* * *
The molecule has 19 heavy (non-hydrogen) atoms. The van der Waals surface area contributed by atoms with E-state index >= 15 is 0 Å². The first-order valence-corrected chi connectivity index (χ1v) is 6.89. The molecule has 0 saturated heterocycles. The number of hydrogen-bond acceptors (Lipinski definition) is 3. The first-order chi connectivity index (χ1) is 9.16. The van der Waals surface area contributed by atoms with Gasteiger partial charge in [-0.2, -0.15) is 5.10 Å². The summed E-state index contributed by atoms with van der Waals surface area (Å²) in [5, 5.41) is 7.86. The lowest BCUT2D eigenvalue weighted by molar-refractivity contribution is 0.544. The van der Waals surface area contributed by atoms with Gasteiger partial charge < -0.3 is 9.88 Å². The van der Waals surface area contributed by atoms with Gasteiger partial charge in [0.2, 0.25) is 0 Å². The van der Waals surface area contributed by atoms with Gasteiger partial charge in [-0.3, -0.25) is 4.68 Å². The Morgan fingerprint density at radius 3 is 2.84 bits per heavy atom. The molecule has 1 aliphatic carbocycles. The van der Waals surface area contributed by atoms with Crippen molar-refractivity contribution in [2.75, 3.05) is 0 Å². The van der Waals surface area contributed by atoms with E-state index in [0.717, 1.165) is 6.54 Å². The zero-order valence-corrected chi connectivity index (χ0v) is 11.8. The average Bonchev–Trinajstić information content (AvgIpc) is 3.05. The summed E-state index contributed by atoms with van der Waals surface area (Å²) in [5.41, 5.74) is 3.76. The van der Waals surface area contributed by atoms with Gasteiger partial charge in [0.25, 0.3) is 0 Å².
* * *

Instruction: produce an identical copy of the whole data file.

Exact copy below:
The molecule has 19 heavy (non-hydrogen) atoms. The van der Waals surface area contributed by atoms with E-state index >= 15 is 0 Å². The first-order valence-corrected chi connectivity index (χ1v) is 6.89. The molecule has 0 saturated heterocycles. The number of hydrogen-bond acceptors (Lipinski definition) is 3. The first-order chi connectivity index (χ1) is 9.16. The van der Waals surface area contributed by atoms with Gasteiger partial charge in [-0.2, -0.15) is 5.10 Å². The summed E-state index contributed by atoms with van der Waals surface area (Å²) in [5, 5.41) is 7.86. The lowest BCUT2D eigenvalue weighted by molar-refractivity contribution is 0.544. The van der Waals surface area contributed by atoms with Gasteiger partial charge < -0.3 is 9.88 Å². The van der Waals surface area contributed by atoms with Gasteiger partial charge in [0.2, 0.25) is 0 Å². The van der Waals surface area contributed by atoms with Gasteiger partial charge in [-0.3, -0.25) is 4.68 Å². The Morgan fingerprint density at radius 3 is 2.84 bits per heavy atom. The molecule has 1 aliphatic carbocycles. The van der Waals surface area contributed by atoms with Crippen molar-refractivity contribution in [2.75, 3.05) is 0 Å². The van der Waals surface area contributed by atoms with E-state index in [0.717, 1.165) is 6.54 Å². The zero-order valence-corrected chi connectivity index (χ0v) is 11.8. The average Bonchev–Trinajstić information content (AvgIpc) is 3.05. The summed E-state index contributed by atoms with van der Waals surface area (Å²) in [5.41, 5.74) is 3.76. The van der Waals surface area contributed by atoms with Gasteiger partial charge in [0.25, 0.3) is 0 Å².